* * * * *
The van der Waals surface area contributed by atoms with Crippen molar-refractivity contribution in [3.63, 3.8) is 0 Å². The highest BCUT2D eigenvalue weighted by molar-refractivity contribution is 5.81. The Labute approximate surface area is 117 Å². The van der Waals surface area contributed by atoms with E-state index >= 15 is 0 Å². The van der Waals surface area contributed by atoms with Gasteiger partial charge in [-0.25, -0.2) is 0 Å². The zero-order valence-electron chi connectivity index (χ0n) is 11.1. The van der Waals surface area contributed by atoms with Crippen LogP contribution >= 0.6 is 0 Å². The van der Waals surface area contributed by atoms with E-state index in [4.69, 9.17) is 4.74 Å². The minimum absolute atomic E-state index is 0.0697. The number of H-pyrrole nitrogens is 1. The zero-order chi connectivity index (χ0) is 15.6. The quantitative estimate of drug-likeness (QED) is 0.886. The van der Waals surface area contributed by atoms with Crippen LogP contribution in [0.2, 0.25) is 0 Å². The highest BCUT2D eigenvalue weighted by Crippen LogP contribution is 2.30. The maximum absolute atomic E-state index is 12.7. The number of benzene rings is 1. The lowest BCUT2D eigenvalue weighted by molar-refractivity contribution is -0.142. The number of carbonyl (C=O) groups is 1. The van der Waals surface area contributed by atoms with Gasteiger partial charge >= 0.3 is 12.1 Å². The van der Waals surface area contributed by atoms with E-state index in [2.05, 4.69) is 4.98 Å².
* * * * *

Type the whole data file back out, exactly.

The van der Waals surface area contributed by atoms with Crippen molar-refractivity contribution in [3.63, 3.8) is 0 Å². The highest BCUT2D eigenvalue weighted by molar-refractivity contribution is 5.81. The Labute approximate surface area is 117 Å². The van der Waals surface area contributed by atoms with E-state index >= 15 is 0 Å². The van der Waals surface area contributed by atoms with Gasteiger partial charge in [-0.25, -0.2) is 0 Å². The zero-order valence-electron chi connectivity index (χ0n) is 11.1. The van der Waals surface area contributed by atoms with Crippen LogP contribution >= 0.6 is 0 Å². The van der Waals surface area contributed by atoms with E-state index in [4.69, 9.17) is 4.74 Å². The minimum absolute atomic E-state index is 0.0697. The number of H-pyrrole nitrogens is 1. The zero-order chi connectivity index (χ0) is 15.6. The quantitative estimate of drug-likeness (QED) is 0.886. The van der Waals surface area contributed by atoms with Crippen LogP contribution in [0.2, 0.25) is 0 Å². The highest BCUT2D eigenvalue weighted by Crippen LogP contribution is 2.30. The maximum absolute atomic E-state index is 12.7. The number of benzene rings is 1. The lowest BCUT2D eigenvalue weighted by molar-refractivity contribution is -0.142. The number of carbonyl (C=O) groups is 1. The van der Waals surface area contributed by atoms with Gasteiger partial charge >= 0.3 is 12.1 Å². The van der Waals surface area contributed by atoms with E-state index in [2.05, 4.69) is 4.98 Å².